In the 1990s, an interdisciplinary group including pediatricians, anthropologists, health educators, psychologists, and statisticians developed and evaluated an HIV prevention intervention targeting early adolescents living in public housing developments in the USA. The intervention, “Focus on Kids,” (FOK) was effective in reducing risk behaviors, intentions, and perceptions and ultimately was included in the Center for Disease Control’s portfolio of effective adolescent programs, “Programs that Work.” Learning about FOK and concerned about the need for a structured program to address high rates of teen pregnancy and risk for HIV, professionals from the Ministries of Health of The Bahamas approached the researchers about collaborating to develop a program for Bahamian youth. A partnership developed which has spanned over a decade and led to the development of an intervention program targeting Bahamian children in grade six, a 10-session adolescent HIV prevention program entitled “Focus on Youth in the Caribbean” (FOYC). Two programs including a video and parent discussion were developed for their parents. Caribbean Informed Parents and Children Together (CImPACT) emphasizes the importance of parent-child communication about sexuality and Goal for It” (GFI) emphasizes the importance of planning ahead. The US-Bahamian team evaluated these interventions through a randomized, controlled 3-celled longitudinal trial (36 months follow-up) involving 15 elementary schools in The Bahamas. The programs have been shown to be effective. This article describes the context in which the epidemic occurred, events leading up to the collaboration and the issues, decisions, processes, and relationships that we have developed that have allowed it to succeed.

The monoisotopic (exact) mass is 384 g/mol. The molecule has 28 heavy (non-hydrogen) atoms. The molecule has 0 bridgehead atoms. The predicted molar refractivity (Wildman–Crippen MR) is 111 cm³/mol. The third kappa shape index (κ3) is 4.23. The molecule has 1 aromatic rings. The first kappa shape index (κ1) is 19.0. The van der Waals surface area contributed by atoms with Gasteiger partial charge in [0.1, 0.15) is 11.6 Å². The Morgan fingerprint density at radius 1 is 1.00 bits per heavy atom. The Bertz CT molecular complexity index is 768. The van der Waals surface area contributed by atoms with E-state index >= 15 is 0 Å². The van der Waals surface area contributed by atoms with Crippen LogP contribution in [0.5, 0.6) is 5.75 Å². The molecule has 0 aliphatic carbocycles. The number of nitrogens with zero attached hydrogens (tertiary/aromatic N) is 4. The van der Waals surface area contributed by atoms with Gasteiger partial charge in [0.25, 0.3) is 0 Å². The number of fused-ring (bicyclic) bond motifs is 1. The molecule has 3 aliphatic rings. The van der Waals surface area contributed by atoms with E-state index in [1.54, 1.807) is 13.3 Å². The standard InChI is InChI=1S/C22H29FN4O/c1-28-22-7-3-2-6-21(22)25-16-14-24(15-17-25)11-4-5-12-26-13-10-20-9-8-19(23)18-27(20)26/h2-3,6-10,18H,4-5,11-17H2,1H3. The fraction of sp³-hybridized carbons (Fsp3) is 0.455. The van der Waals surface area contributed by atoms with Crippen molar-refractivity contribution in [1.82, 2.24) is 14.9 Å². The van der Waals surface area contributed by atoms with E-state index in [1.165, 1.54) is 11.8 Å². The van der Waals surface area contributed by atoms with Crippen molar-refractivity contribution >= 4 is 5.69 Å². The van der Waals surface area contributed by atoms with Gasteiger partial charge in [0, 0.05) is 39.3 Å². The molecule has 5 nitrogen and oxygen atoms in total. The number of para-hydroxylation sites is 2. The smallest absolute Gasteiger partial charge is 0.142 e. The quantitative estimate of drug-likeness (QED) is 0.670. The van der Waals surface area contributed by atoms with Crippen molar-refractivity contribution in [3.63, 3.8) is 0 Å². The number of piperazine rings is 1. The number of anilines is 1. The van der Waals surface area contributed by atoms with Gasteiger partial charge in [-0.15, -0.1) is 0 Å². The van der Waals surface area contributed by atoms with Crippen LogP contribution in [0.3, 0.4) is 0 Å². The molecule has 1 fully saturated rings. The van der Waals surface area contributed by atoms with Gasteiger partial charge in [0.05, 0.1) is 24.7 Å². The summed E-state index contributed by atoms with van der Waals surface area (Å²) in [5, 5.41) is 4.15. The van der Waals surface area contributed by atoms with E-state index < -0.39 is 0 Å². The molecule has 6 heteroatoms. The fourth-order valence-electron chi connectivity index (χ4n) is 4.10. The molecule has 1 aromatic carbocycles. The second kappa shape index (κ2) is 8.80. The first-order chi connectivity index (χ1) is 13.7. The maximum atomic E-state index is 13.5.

AIDS; Caribbean; youth
Purpose. To identify correlates of combined hormonal contraception and condom use (dual method use) compared with no methods, condoms only or hormonal contraception only. Data are from a baseline assessment of 335 youth (52% female) enrolled in an intervention trial. Multinomial logistic regression identified theory-based factors associated with dual method use. At last intercourse 47% of respondents used dual methods, 29% condom only, 14% hormonal contraception only, and 10% no methods. No method users were less likely than dual-method users to feel “dirty” about pregnancy, to have ask about historical condom use, to have more than two partners, to view condom use as normative for boys and more likely to perceive pregnancy risk as remote. Hormonal-contraception-only users were more likely to have sex weekly and perceive sex as pleasurable for girls, and less likely to view condom use as normative for boys and to ask a partner to use a condom. Condom-only users were more likely to perceive pregnancy chance as remote, and less likely to have more than two partners and to want peers to think they were virgins. Interventions should include benefits of dual methods while counseling about the negative impact of STI and unplanned teen pregnancy.